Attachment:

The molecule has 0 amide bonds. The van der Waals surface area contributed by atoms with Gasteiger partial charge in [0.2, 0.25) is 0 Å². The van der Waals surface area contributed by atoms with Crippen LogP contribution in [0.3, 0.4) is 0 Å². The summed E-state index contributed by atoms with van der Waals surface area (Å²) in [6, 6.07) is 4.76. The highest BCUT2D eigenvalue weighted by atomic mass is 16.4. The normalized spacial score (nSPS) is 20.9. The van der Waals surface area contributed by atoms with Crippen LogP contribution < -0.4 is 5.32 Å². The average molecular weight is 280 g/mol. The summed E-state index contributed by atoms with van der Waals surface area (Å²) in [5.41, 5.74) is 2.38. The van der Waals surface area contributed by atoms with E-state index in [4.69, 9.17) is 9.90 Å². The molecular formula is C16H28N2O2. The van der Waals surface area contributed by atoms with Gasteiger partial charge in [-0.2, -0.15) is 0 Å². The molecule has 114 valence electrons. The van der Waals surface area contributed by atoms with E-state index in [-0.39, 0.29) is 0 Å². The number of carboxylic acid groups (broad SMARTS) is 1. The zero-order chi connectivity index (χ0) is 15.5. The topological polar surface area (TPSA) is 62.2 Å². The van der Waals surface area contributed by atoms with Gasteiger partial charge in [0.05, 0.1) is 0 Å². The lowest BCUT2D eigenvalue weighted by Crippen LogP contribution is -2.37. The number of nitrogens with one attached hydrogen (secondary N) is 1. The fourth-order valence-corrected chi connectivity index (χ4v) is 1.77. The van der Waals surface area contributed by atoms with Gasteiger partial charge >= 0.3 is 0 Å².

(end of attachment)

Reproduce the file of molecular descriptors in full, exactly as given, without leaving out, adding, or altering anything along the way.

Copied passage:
The molecule has 0 amide bonds. The van der Waals surface area contributed by atoms with Gasteiger partial charge in [0.2, 0.25) is 0 Å². The van der Waals surface area contributed by atoms with Crippen LogP contribution in [0.3, 0.4) is 0 Å². The summed E-state index contributed by atoms with van der Waals surface area (Å²) in [6, 6.07) is 4.76. The highest BCUT2D eigenvalue weighted by atomic mass is 16.4. The normalized spacial score (nSPS) is 20.9. The van der Waals surface area contributed by atoms with Crippen LogP contribution < -0.4 is 5.32 Å². The average molecular weight is 280 g/mol. The summed E-state index contributed by atoms with van der Waals surface area (Å²) in [5.41, 5.74) is 2.38. The van der Waals surface area contributed by atoms with E-state index in [4.69, 9.17) is 9.90 Å². The molecular formula is C16H28N2O2. The van der Waals surface area contributed by atoms with Gasteiger partial charge in [-0.2, -0.15) is 0 Å². The molecule has 114 valence electrons. The van der Waals surface area contributed by atoms with E-state index in [-0.39, 0.29) is 0 Å². The number of carboxylic acid groups (broad SMARTS) is 1. The zero-order chi connectivity index (χ0) is 15.5. The topological polar surface area (TPSA) is 62.2 Å². The van der Waals surface area contributed by atoms with Gasteiger partial charge in [0.05, 0.1) is 0 Å². The lowest BCUT2D eigenvalue weighted by Crippen LogP contribution is -2.37. The number of nitrogens with one attached hydrogen (secondary N) is 1. The fourth-order valence-corrected chi connectivity index (χ4v) is 1.77. The van der Waals surface area contributed by atoms with Gasteiger partial charge >= 0.3 is 0 Å².